How to Improv Employment Law
How are human resources and employment law like improv comedy?
It may not seem like an obvious comparison, but that’s exactly what Suzanne Lucas, also known as the “Evil HR Lady” showcased at CBIA’s Nov. 2 Employment Law Conference.
The renowned writer, trainer, and speaker shared her unique perspectives, humor, and a little Swiss chocolate with the hundreds of people in attendance.
“When we are talking about real life, we improvise all the time,” she said. “We have our calendar all scheduled out. And then things go to hell in a handbasket.
“We’re going to talk about improv comedy as a skill.”
She explained that there are six key principles in improv:
- Yes, And
- Everything You Say Is Right
- You Don’t Have To Be Yourself
- Fail with Joy
“We’re going to apply these to employment law and HR,” she said.
Lucas said there are times when employees have questions or issues that have real, concrete answers, like “When do I get my paycheck?”
However she said sometimes, questions often require a more creative answer.
“In human resources and employment law, it’s always something different,” she said. “And it’s often something unexpected.”
That’s where the principle of Yes, And comes into play.
Lucas said in improv and comedy, Yes, And means “whatever happens, you have to agree and go forward.”
Lucas used the scenario of someone telling her she was holding a cat.
“Of course I’m holding a cat,” she said. “I am a middle-aged divorced HR woman. Of course, I have cats. Right? That’s just like a given.”
“What I can’t say is, ‘That’s not a cat. That’s a dog.’ I have to say, ‘Yes, this is a cat.’ And then I have to deal with it.”
She said for HR and employment law professionals, that concept is a key to success in dealing with people.
“You have to accept what they give you,” she said, even if you think it’s bad. “By saying the yes, you’re acknowledging their ideas.”
“When you Yes, And, you’re going to be able to help them move forward.”
The second principle Lucas highlighted was Service.
“What is it that we do in HR and employment law? We help other people,” she said. “That’s what we do.”
Lucas said it’s important to know when to ask questions, and when to make statements.
She used the example of an employee going to HR to discuss an issue with another employee, but says “I don’t want him to get in trouble.”
“If you ask a question, ‘then what would you like me to do?’ What happens? We’ve just placed that burden on the employee.”
She said that by using a statement, it takes the burden off the other person.
“When we are hit with a problem, we can do this act of service, and give solutions rather than asking questions,” she said.
“Our solutions can be things to help other people. Does it have to be the perfect solution at the perfect moment? Of course not.”
Everything You Say Is Right
Lucas said that is where the idea of Everything You Say Is Right applies.
“We don’t always have the right thing to say off the top of our heads at any moment,” she said. “But we can use our service to help.”
Lucas led several volunteers, encouraged to participate with offers of Swiss chocolate, in a game where each had to come up with five ideas on how to respond to different scenarios.
“There are ideas and you’re gonna say everything you say is right,” she said.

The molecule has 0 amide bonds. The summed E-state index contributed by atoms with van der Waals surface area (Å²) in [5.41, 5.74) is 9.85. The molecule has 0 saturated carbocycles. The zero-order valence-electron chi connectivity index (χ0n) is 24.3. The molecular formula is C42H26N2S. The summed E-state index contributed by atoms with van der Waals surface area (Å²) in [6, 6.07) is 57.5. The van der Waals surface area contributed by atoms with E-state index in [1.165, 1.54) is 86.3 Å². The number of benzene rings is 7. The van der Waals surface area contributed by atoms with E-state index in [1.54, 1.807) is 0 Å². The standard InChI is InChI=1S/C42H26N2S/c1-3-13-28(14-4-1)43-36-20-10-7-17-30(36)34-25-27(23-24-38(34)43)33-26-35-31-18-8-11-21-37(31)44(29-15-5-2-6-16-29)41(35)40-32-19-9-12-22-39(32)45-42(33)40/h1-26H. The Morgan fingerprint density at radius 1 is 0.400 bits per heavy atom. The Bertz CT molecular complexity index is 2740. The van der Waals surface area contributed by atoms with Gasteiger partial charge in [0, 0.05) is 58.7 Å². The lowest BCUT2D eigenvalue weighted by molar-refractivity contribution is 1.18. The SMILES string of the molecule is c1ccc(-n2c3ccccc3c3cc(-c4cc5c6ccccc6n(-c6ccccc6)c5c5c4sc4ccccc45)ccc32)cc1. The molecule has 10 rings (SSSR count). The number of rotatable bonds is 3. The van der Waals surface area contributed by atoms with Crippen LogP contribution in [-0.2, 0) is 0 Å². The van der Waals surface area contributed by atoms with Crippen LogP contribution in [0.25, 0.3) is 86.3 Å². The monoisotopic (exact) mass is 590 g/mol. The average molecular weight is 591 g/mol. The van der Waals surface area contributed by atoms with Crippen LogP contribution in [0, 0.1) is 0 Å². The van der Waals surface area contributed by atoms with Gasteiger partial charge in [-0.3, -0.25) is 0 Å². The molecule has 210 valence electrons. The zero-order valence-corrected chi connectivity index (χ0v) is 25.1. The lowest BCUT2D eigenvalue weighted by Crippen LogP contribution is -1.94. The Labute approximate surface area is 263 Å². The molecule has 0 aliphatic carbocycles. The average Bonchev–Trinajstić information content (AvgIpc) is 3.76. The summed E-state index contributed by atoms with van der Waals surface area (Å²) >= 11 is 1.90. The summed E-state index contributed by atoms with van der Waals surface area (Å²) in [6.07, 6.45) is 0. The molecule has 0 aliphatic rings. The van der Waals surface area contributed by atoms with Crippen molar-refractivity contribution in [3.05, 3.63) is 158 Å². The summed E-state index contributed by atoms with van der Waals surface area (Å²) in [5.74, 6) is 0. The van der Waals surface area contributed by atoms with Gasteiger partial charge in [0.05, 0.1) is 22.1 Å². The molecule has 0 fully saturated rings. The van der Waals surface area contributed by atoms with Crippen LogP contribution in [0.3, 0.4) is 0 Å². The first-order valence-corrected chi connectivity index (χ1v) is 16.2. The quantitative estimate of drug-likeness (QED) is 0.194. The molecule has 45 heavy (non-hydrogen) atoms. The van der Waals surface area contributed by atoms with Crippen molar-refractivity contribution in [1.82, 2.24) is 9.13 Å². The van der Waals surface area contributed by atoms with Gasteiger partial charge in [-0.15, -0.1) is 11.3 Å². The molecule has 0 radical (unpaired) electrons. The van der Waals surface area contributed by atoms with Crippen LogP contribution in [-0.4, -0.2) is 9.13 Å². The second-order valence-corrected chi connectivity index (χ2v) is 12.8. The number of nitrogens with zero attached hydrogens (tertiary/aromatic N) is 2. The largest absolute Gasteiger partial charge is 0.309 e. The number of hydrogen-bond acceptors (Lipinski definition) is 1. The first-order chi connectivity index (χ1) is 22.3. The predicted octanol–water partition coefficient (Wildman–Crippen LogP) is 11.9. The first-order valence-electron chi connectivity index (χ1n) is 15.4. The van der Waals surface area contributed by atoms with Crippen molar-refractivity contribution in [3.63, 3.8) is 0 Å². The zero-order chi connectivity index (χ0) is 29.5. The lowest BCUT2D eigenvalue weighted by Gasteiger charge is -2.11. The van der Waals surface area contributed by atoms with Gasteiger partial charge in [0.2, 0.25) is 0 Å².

It didn’t matter if the ideas were good or bad, and Lucas led the audience in supporting the volunteers after each round.
“Why are we making all of us do that? Why am I making all of them come up here? Because I’m evil, right?” Lucas joked before adding: “The idea is to stretch your brain.”
“Sometimes the best idea that you have is going to be idea number one, and sometimes it’s going to be idea number five, and you don’t know until you’re pushing those boundaries.”
You Don’t Have To Be Yourself
When handling situations, Lucas stressed that you can be anyone you want.
“There’s this big movement going on this whole ‘bring your authentic self to work,’” she said.
“I would like to be watching television sitting on my couch, right? That’s my authentic self. I don’t want to bring my authentic self to work, I want to bring my best self to work.“
Lucas said it’s important for HR and employment law professionals to present themselves differently depending on the situation.
Whether it’s meeting with a CEO or firing an employee, she said what you project shouldn’t be dictated by how you feel.
“We have all had to terminate people that we were happy to see go, and we have all had to terminate people who we wish we didn’t,” she said.
“And we all need to treat them the same way. And so it’s up to us to forget our authentic emotions and to help.”
No matter what, Lucas said, things are certain to go wrong.
“We’re all going to fail,” she said. “Our options are to cry about it and to be miserable, or to laugh and move forward. Everything that goes bad makes a better story.”
The key, she said, is to fail with joy.
“When you fail, but you fail with joy, it makes the failure shorter,” she said.
“Instead of spending hours crying over what your mistake is, accept it. Yes, And your mistake. That happened, and now what?”
Lucas said it’s important to reach out to colleagues, because they will help.
She said it doesn’t matter whether you’re in a large department, or work alone, teamwork is key.
“Teamwork makes it better,” she said. “It will help us find solutions.”
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